logical mercenaries to boot out all of the Pakistan government’s connections in these tribal territories. They took it. As a result by
late 2005, downtrodden youngsters in their teens and twenties were
ruling the streets of North and South Waziristan.
A single incident at the end of 2005 turned the tables. A group
of local thugs led by an Afghan, Hakim Khan Zadran, a bandit, confronted a Taliban faction in North Waziristan in a tussle for
control. In the bloody gun battle that followed the Taliban prevailed
and the surviving thugs were executed. Headless bodies and severed
heads hung all around Dand-i-Darpa Khail in North Waziristan in a show of terror by the pro-Taliban forces, who now called them-
selves the Pakistani Taliban. The centuries-old structure of the tribal

Jirga, comprising clerics and tribal elders, fell before these Pakistani
Taliban as they announced the Islamic State of North Waziristan.
Calls were then made to the settled areas of Pakistan for men
to join forces with the Pakistani Taliban in North Waziristan,
and in a matter of days former Jihadis who had been sitting idle
after Pakistan had closed its camps in Kashmir rushed to join the
Pakistani Taliban in their hundreds. Soon afterwards the Pakistani
Taliban flooded the tribal capital of North Waziristan, Miranshah,
and the Pakistani security forces fled the area without firing a shot.
They informed the Peshawar Corps that without air cover they
could not fight the militants. The Pakistan Army came back in full
force to crush the Pakistani Taliban, only to find they had vanished
like smoke in the mountains.
But before that, the Pakistani Taliban had established courts, a
police system, and a tax collection arrangement in South Waziristan,
while Pakistan’s security forces remained passive in their military
headquarters. Astutely, however, the Pakistani Taliban decided not
to play rough around these headquarters.
Meanwhile, the news of the Islamic State of North Waziristan
and Islamic State of South Waziristan had spread like wildfire.
Over 10,000 Jihadis from Pakistan’s cities: Karachi, the central
city of Lahore, the western city of Quetta, and the smaller former
NWFP cities of Peshawar, Bannu, Mardan, and Dir, reached North
Waziristan. Along with these there were approximately 12,000 local
tribal activists, of which over 3,000 were of Afghan origin and
about 2,000 were foreign fighters, including Uzbeks, Chechens, and
Uighurs, with a sprinkling of Arabs.
In South Waziristan, most of the pro-Taliban factions were local,
but there were in addition a few hundred Uzbek and a few dozen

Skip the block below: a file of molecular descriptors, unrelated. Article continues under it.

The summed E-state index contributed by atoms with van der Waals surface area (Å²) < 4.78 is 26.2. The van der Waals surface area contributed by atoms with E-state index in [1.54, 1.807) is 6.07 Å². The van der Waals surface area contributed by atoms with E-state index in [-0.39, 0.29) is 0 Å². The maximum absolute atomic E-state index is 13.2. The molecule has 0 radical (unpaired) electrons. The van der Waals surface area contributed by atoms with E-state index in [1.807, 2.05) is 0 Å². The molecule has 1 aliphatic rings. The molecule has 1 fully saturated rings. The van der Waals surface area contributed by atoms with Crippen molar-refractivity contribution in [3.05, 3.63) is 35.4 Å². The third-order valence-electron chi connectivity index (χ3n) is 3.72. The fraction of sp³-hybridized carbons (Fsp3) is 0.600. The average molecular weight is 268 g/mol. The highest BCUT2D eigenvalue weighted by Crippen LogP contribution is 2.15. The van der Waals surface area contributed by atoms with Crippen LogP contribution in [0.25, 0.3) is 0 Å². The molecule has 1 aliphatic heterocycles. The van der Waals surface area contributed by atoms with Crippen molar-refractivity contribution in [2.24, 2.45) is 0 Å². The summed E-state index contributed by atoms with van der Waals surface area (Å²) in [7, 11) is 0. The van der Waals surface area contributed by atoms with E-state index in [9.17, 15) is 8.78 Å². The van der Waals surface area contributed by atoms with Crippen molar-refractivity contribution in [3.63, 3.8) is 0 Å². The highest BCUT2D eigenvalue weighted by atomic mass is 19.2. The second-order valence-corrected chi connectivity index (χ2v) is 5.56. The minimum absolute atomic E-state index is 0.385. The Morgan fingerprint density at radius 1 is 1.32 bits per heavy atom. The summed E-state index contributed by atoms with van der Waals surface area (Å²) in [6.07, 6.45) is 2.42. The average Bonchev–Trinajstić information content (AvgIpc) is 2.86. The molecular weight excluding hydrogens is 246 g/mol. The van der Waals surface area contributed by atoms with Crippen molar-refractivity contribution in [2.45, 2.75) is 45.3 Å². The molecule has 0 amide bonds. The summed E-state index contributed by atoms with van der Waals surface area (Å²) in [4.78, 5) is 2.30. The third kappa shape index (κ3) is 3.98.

Arabs, to make for a total strength of 13,000. So 27,000 in North
Waziristan and 13,000 in South Waziristan, or 40,000 fighters, was
the combined strength of the pro-Taliban factions Mullah Omar had
to launch his spring offensive. As this was not considered enough,
Mullah Dadullah was asked to convey Mullah Omar’s message to
all factions in the two Waziristans that they were to abandon all
other activities and join forces with the Taliban in Afghanistan. A
message was then sent across the two Waziristans about the arrival
of Mullah Omar’s emissary, also asking Tahir Jan (that is, the Uzbek
leader, Qari Tahir Yaldochiv), the Egyptian Sheikh Essa, Abdullah
Mehsud, and local clerics like Abdul Khaliq Haqqani to congregate
in South Waziristan. Dadullah distributed copies of Mullah Omar’s
letter and in some places read out Omar’s message personally. This
Immediately stop attacks on Pakistani security forces. This will
lead to chaos and cannot be termed as Islamic Jihad …. Jihad
is being waged in Afghanistan so leave your places and come
to Afghanistan to join the Jihad against the Americans and its
infidel allies.
The reclusive one-eyed leader of the Taliban, Mullah Omar, had
always been a charismatic binding force for all of the Taliban
commanders, irrespective of their personal differences, and the
message he sent through his emissary had a magical effect. The
coming days saw his efforts to effect reconciliation between the
militant groups in the two Waziristans and Pakistan’s armed forces
bear fruit. There were 27,000 men in North Waziristan and over
13,000 in South Waziristan. Most of them had usually held their
guns back against Pakistan’s security forces. The pro-Taliban
groups in Waziristan regrouped and geared up ready to go back to
Afghanistan. But before that, they all gathered in Shakai in South
Waziristan, and in Shawal and Birmal near the Ghulam Khan
Mountains in North Waziristan. When Dadullah arrived, these
activities gained momentum from his visit.
Dadullah aired video and audio CD presentations acquired
from the Iraqi resistance. A three-member delegation from the
Iraqi resistance representing Abu Musab Al-Zarqawi had come to
Afghanistan and Waziristan in March 2006, where they met with